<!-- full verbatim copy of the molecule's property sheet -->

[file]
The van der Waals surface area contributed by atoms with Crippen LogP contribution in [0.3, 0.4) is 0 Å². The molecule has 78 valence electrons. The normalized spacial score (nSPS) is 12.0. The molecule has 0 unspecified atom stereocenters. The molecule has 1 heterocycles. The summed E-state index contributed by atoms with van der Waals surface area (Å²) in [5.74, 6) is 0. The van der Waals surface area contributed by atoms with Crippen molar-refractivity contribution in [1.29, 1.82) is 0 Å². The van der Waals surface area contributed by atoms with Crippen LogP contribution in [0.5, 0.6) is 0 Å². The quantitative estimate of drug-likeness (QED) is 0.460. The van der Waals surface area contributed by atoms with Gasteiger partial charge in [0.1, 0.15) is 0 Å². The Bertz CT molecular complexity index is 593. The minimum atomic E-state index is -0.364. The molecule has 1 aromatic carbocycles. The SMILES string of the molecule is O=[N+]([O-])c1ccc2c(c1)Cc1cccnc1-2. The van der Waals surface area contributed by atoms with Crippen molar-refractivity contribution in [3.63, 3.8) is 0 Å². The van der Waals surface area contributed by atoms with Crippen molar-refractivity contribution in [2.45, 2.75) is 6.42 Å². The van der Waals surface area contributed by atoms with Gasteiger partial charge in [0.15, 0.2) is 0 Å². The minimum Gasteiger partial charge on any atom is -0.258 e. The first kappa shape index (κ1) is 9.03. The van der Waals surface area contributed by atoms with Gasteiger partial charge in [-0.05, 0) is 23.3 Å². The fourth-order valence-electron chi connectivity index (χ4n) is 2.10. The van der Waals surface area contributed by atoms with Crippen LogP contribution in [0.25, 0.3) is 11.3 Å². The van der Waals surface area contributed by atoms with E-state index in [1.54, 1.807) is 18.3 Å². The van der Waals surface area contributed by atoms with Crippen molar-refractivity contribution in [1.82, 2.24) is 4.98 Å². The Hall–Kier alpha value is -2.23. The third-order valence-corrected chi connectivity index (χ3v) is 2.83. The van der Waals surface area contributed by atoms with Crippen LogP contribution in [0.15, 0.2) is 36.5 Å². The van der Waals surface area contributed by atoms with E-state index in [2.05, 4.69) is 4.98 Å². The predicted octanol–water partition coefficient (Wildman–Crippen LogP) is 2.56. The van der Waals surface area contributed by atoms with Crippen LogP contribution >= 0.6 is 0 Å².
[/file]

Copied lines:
The van der Waals surface area contributed by atoms with Crippen LogP contribution in [0.3, 0.4) is 0 Å². The molecule has 78 valence electrons. The normalized spacial score (nSPS) is 12.0. The molecule has 0 unspecified atom stereocenters. The molecule has 1 heterocycles. The summed E-state index contributed by atoms with van der Waals surface area (Å²) in [5.74, 6) is 0. The van der Waals surface area contributed by atoms with Crippen molar-refractivity contribution in [1.29, 1.82) is 0 Å². The van der Waals surface area contributed by atoms with Crippen LogP contribution in [0.5, 0.6) is 0 Å². The quantitative estimate of drug-likeness (QED) is 0.460. The van der Waals surface area contributed by atoms with Gasteiger partial charge in [0.1, 0.15) is 0 Å². The Bertz CT molecular complexity index is 593. The minimum atomic E-state index is -0.364. The molecule has 1 aromatic carbocycles. The SMILES string of the molecule is O=[N+]([O-])c1ccc2c(c1)Cc1cccnc1-2. The van der Waals surface area contributed by atoms with Crippen molar-refractivity contribution in [3.63, 3.8) is 0 Å². The van der Waals surface area contributed by atoms with Crippen molar-refractivity contribution in [2.45, 2.75) is 6.42 Å². The van der Waals surface area contributed by atoms with Gasteiger partial charge in [0.15, 0.2) is 0 Å². The minimum Gasteiger partial charge on any atom is -0.258 e. The first kappa shape index (κ1) is 9.03. The van der Waals surface area contributed by atoms with Gasteiger partial charge in [-0.05, 0) is 23.3 Å². The fourth-order valence-electron chi connectivity index (χ4n) is 2.10. The van der Waals surface area contributed by atoms with Crippen LogP contribution in [0.25, 0.3) is 11.3 Å². The van der Waals surface area contributed by atoms with E-state index in [1.54, 1.807) is 18.3 Å². The van der Waals surface area contributed by atoms with Crippen molar-refractivity contribution in [1.82, 2.24) is 4.98 Å². The Hall–Kier alpha value is -2.23. The third-order valence-corrected chi connectivity index (χ3v) is 2.83. The van der Waals surface area contributed by atoms with Crippen LogP contribution in [0.15, 0.2) is 36.5 Å². The van der Waals surface area contributed by atoms with E-state index in [2.05, 4.69) is 4.98 Å². The predicted octanol–water partition coefficient (Wildman–Crippen LogP) is 2.56. The van der Waals surface area contributed by atoms with Crippen LogP contribution >= 0.6 is 0 Å².